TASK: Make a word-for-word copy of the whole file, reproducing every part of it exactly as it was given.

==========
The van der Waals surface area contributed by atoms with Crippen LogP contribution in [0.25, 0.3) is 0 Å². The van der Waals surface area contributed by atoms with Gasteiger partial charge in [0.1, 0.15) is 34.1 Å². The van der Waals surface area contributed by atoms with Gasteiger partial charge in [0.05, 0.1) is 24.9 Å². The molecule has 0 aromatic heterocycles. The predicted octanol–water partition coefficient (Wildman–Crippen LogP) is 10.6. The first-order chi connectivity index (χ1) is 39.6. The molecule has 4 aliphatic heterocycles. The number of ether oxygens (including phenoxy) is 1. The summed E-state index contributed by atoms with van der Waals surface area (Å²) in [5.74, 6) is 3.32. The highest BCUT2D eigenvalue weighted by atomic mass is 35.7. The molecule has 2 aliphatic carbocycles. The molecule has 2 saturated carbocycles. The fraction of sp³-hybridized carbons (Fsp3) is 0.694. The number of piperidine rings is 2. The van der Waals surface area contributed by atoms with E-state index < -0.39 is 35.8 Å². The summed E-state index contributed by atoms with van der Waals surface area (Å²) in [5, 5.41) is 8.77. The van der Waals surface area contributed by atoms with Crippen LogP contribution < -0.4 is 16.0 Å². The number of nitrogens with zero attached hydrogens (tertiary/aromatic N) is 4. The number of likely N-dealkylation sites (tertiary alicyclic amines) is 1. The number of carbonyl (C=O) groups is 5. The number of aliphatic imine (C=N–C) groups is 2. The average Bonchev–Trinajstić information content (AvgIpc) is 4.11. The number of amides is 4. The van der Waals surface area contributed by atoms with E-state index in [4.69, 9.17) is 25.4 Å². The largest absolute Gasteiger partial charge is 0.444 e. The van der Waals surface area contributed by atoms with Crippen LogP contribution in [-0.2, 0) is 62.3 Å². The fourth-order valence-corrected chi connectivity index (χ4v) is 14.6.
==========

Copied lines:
The van der Waals surface area contributed by atoms with Crippen LogP contribution in [0.25, 0.3) is 0 Å². The van der Waals surface area contributed by atoms with Gasteiger partial charge in [0.1, 0.15) is 34.1 Å². The van der Waals surface area contributed by atoms with Gasteiger partial charge in [0.05, 0.1) is 24.9 Å². The molecule has 0 aromatic heterocycles. The predicted octanol–water partition coefficient (Wildman–Crippen LogP) is 10.6. The first-order chi connectivity index (χ1) is 39.6. The molecule has 4 aliphatic heterocycles. The number of ether oxygens (including phenoxy) is 1. The summed E-state index contributed by atoms with van der Waals surface area (Å²) in [5.74, 6) is 3.32. The highest BCUT2D eigenvalue weighted by atomic mass is 35.7. The molecule has 2 aliphatic carbocycles. The molecule has 2 saturated carbocycles. The fraction of sp³-hybridized carbons (Fsp3) is 0.694. The number of piperidine rings is 2. The van der Waals surface area contributed by atoms with E-state index < -0.39 is 35.8 Å². The summed E-state index contributed by atoms with van der Waals surface area (Å²) in [5, 5.41) is 8.77. The van der Waals surface area contributed by atoms with Crippen LogP contribution < -0.4 is 16.0 Å². The number of nitrogens with zero attached hydrogens (tertiary/aromatic N) is 4. The number of likely N-dealkylation sites (tertiary alicyclic amines) is 1. The number of carbonyl (C=O) groups is 5. The number of aliphatic imine (C=N–C) groups is 2. The average Bonchev–Trinajstić information content (AvgIpc) is 4.11. The number of amides is 4. The van der Waals surface area contributed by atoms with E-state index in [4.69, 9.17) is 25.4 Å². The largest absolute Gasteiger partial charge is 0.444 e. The van der Waals surface area contributed by atoms with Crippen LogP contribution in [-0.2, 0) is 62.3 Å². The fourth-order valence-corrected chi connectivity index (χ4v) is 14.6.